I remember learning this year at the Hudson River Project in New York that the if you dropped an orange into the river it would be in the middle of the Atlantic Ocean in just three days.  I thought about how this fact was spoken of as integral in the restoration of the Hudson River in efforts to clean it after the Clean Water Act.  I also started paying attention to the contrast of the the Ganga passing through Rishikesh as opposed to the Ganga when I viewed it from Varanasi.  Varanasi is farther down the river than Rishikesh and therefore by the time the water has gone through Kanpur, where it takes on a BOD load of 634,915 kg/day.  The Kanpur-Varanasi is known as “where Ganga dies many deaths.”  For example during this stretch, 3,000 MLD of domestic wastewater is discharged into the river.  I can’t help but now think that this could be why the river at Varanasi was awfully still, stagnant, and placid.  Whereas, when I was standing on Laxman Jhula looking down at the river below me, I felt like it could have swallowed me up even at my distance.  There, the water was fast moving and lively; this is due to a slew of reasons the most obvious being that Rishikesh is closer to the source, Gangotri, than Varanasi is.  Despite this, I couldn’t help but notice that there was less activity along the river here.  The city is raised and there is no clear way to walk along the river therefore the city’s structure doesn’t really allow for consistent interaction aside from nightly poojas which are without doubt serious events and the sparse ghats. But while it was clear that the Ganga played an important role in the lives of the locals, it didn’t seem to be the central and driving force that it was in Varanasi.  While the water in Varanasi was less alive biologically, the human activity in relation to it created more energy than the dams that stifled it.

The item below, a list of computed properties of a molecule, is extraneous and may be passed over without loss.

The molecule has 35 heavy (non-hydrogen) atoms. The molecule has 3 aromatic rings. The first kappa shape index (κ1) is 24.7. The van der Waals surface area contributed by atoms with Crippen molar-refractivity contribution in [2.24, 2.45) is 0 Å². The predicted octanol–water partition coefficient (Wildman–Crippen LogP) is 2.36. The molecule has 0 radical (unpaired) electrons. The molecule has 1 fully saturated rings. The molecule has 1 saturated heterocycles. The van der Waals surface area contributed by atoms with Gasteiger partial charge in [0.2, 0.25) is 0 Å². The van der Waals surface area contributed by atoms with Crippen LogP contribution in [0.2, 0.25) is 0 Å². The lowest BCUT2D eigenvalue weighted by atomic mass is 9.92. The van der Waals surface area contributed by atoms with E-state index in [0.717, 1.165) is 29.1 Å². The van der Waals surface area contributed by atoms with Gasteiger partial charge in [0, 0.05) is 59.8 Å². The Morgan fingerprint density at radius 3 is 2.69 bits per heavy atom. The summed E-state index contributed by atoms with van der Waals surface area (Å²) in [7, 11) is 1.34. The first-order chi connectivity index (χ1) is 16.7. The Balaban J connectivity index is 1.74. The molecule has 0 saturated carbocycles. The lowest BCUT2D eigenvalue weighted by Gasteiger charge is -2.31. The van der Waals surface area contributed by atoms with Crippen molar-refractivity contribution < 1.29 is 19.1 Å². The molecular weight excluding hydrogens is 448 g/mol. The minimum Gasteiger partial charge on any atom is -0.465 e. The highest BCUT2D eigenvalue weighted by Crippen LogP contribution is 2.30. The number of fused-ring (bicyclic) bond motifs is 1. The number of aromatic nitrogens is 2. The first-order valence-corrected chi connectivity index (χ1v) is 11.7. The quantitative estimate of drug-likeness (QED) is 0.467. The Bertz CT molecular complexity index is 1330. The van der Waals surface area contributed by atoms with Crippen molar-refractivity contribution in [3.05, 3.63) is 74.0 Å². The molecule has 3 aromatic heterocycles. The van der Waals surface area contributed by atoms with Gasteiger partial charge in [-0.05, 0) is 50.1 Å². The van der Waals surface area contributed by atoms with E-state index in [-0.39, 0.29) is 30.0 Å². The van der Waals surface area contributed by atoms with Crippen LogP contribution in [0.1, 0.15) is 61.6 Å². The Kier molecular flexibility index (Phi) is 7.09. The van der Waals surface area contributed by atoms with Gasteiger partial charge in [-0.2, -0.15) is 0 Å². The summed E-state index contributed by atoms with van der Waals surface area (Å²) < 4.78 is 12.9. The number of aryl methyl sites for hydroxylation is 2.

ICI Scholars on the India China Border Issue

 

We have already shared some of the recent articles by ICI Fellows and affiliated scholars on the developing story of the most recent border tensions between India and China. Today we offer several more recent articles from our ICI network, including Professors Nimmi Kurian and Mahendra Lama.

Kurian was recently part of the ChinaFile discussions hosted by the Asia Society titled “Why are India and China in a Border Standoff?” A handful of prominent scholars were invited to share their thoughts on the border dispute and what their take was on some of the underlying issues and concerns. In her piece Kurian argues:

Part of the reason it has ended up with a bad bargain with China is that India’s crisis diplomacy has often worked without a credible notion of what the endgame is. This could well be a problem of not knowing what the problem is. For instance, the confidence-building measures India has negotiated with China have by and large aimed at conflict prevention, content with only “managing” differences. This explains why the 1993 and 1996 agreements and confidence-building measures have not segued into a higher order goal of conflict transformation. By setting the bar of peace low by design, is it any wonder that India has ended up hitting lower?

You can read the entire piece from Kurian, as well as read the other contributions to the discussion, at the Asia Society website here.

The other piece comes from Professor Mahendra Lama. His Op-Ed on the topic appeared in the Nepali newspaper Kathmandu Post, “No One Wants War.” Lama argues there is already a history of cooperation that should be built on to restore the temporary rifts between the two countries, and that neighboring states need to also play a more constructive role as mediators. Here is an excerpt from the piece by Professor Lama: